There aren’t many people who can reference, with utter sincerity, “the good thing that came out of falling off a cliff.” Jane Wiedlin, the pixie-ish guitarist for New Wave chart-toppers The Go-Go’s, is one of them.

The silver lining she’s referring to is the fact that last year, a knee injury she suffered after, yes, literally falling off of a cliff while hiking forced the cancellation of what was supposed to be a farewell tour for the band.

A year later, the tour has been rescheduled — and rechristened. The farewell theme has been nixed. Instead, the “Ladies Gone Wild” tour, which kicked off May 27 in Las Vegas, is in celebration of the 30th anniversary of The Go-Go’s chart-topping debut record, “Beauty and the Beat.” To coincide with the outing, special editions of the album (which spawned the hits “Our Lips Are Sealed” and “We Got the Beat”) were released in May, including a hot pink vinyl version. In August, the band will receive a star on the Hollywood Walk of Fame.

“(After) taking a year off, when we re-launched the tour, we decided … we’re really not sure that it’s a farewell tour,” Wiedlin told Blast. “Having time to think about it, we decided we didn’t want to be so finite in our plans. It’s best to leave an open door when it comes to The Go-Go’s, because things come up that we want to do, and projects that we’d like to do together. So it just seemed better not to break up yet.”

Meaning that The Go-Go’s won’t become part of the club of artists who embark on a series of seemingly endless “farewell” tours?

“I really don’t want to be one of those bands,” Wiedlin says emphatically, emitting a girlish cackle. “That’s not me as a person. I try and do what I say and say what I mean, and I think that it’s a good policy for the band as well.”

When Wiedlin chatted with Blast in April from her home in Los Angeles, she and drummer Gina Schock, who are neighbors, were planning to start rehearsals the next day (“rocking out in my basement,” as she described it). Wiedlin, for one, spoke with the infectious exuberance of someone looking forward to a summer road trip with her best girlfriends. Fans can expect to hear the band’s biggest hits, as well as some cover songs and potentially even some new material, she said.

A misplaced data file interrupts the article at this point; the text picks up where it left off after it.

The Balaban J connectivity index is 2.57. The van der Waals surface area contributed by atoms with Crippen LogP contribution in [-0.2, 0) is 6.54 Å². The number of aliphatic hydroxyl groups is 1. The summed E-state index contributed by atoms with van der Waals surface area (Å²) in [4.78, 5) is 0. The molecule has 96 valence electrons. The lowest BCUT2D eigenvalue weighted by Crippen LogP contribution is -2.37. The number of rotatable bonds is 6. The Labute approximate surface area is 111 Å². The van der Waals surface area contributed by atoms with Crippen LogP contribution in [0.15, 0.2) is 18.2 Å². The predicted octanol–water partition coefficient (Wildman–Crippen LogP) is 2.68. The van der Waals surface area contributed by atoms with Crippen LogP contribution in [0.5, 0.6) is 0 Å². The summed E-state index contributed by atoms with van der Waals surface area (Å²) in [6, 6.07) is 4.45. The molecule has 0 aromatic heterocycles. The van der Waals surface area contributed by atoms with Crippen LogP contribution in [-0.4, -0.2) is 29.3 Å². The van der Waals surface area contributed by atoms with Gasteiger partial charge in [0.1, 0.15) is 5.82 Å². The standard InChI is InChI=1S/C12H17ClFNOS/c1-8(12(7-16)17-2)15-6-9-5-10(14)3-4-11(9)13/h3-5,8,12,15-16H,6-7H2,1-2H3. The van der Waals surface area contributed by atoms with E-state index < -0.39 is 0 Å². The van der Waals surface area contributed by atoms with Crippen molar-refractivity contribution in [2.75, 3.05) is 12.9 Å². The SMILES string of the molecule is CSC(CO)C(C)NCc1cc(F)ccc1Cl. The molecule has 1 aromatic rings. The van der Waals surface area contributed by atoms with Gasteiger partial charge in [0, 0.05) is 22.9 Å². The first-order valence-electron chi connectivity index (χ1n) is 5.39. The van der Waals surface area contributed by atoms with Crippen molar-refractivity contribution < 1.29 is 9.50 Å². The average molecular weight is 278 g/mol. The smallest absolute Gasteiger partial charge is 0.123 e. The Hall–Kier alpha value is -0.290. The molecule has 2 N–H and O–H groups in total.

“Thirty years ago, if you had told me we would be doing (this anniversary tour) today, I would have laughed in your face,” she admitted. “It just seems incredible that we’re still together and that people still want to see us and people still love those songs. It’s very flattering and heartening to know.”

“I love the record still,” she added. “I think the songs hold up after all those years, and although the sound quality sounds kind of silly to me in retrospect, I think that the actual songwriting is still strong, and the way the songs sound live is very strong.”

Formed in Los Angeles in 1978, The GoGo’s have sold more than 7 million albums to date, and hits like “Our Lips Are Sealed” and “Vacation” are still radio staples. Though this run is sometimes mischaracterized as a “reunion” tour, in fact, the band has been “reunited” for more than 20 years, Wiedlin pointed out.

“Even though we don’t do The Go-Go’s 24/7 anymore, we still consider ourselves to have been back together since the fall of 1990,” she explained. “I think we’ve played every year since 1994 except for last year. … We just don’t play year-round.”

But to say that this tour will be a bit tamer for the ladies, all of whom are now in their 50s, than the dates in their heyday would be an understatement. The members have spoken openly about their hard-partying lifestyles back in the day.

“Unfortunately, we’re getting older and it’s harder on the body,” Wiedlin said. “But mentally, once we go over the songs a few times, most of them just come right back right to your brain, because we’ve been doing them for so many years.”

“For sure there’s gonna be a whole lot less partying going on, because three of The Go-Go’s are completely sober, and two of us are not literally sober, but a lot calmer than we were 30 years ago,” she said, laughing. “Probably slightly more dignified but not a lot, because basically we’re all a bunch of clowns at heart. So we will still be goofy. … The thing about The Go-Go’s is, of course, it is a business, but it’s also super fun and it doesn’t take drugs and alcohol and cigarettes to make it fun.”

It’s easy to cynically write off bands from decades past trotting out their classics on tour every few years as mere money-making schemes, but one gets the sense that for The Go-Go’s, it’s more than that. What’s perhaps most remarkable is that the quintet — Wiedlin, Schock, singer Belinda Carlisle, bassist Kathy Valentine and guitarist Charlotte Caffey — have all managed to stay friends through the years.